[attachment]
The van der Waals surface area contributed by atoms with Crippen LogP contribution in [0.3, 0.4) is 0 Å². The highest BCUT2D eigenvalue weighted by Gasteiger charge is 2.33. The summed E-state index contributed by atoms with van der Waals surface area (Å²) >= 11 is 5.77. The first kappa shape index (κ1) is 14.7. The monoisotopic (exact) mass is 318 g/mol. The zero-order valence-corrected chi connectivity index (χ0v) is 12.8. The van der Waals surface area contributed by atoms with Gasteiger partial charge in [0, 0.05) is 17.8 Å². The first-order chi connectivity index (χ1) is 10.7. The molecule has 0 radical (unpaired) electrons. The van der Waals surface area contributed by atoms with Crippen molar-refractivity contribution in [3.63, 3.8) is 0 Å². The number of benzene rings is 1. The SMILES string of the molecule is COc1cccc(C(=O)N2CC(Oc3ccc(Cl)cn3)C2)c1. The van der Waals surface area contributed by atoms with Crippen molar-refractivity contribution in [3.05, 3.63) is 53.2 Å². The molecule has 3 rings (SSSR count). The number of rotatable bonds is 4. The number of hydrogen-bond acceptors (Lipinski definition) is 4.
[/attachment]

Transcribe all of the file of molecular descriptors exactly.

The van der Waals surface area contributed by atoms with Crippen LogP contribution in [0.3, 0.4) is 0 Å². The highest BCUT2D eigenvalue weighted by Gasteiger charge is 2.33. The summed E-state index contributed by atoms with van der Waals surface area (Å²) >= 11 is 5.77. The first kappa shape index (κ1) is 14.7. The monoisotopic (exact) mass is 318 g/mol. The zero-order valence-corrected chi connectivity index (χ0v) is 12.8. The van der Waals surface area contributed by atoms with Gasteiger partial charge in [0, 0.05) is 17.8 Å². The first-order chi connectivity index (χ1) is 10.7. The molecule has 0 radical (unpaired) electrons. The van der Waals surface area contributed by atoms with Crippen molar-refractivity contribution in [3.63, 3.8) is 0 Å². The number of benzene rings is 1. The SMILES string of the molecule is COc1cccc(C(=O)N2CC(Oc3ccc(Cl)cn3)C2)c1. The van der Waals surface area contributed by atoms with Crippen molar-refractivity contribution in [3.05, 3.63) is 53.2 Å². The molecule has 3 rings (SSSR count). The number of rotatable bonds is 4. The number of hydrogen-bond acceptors (Lipinski definition) is 4.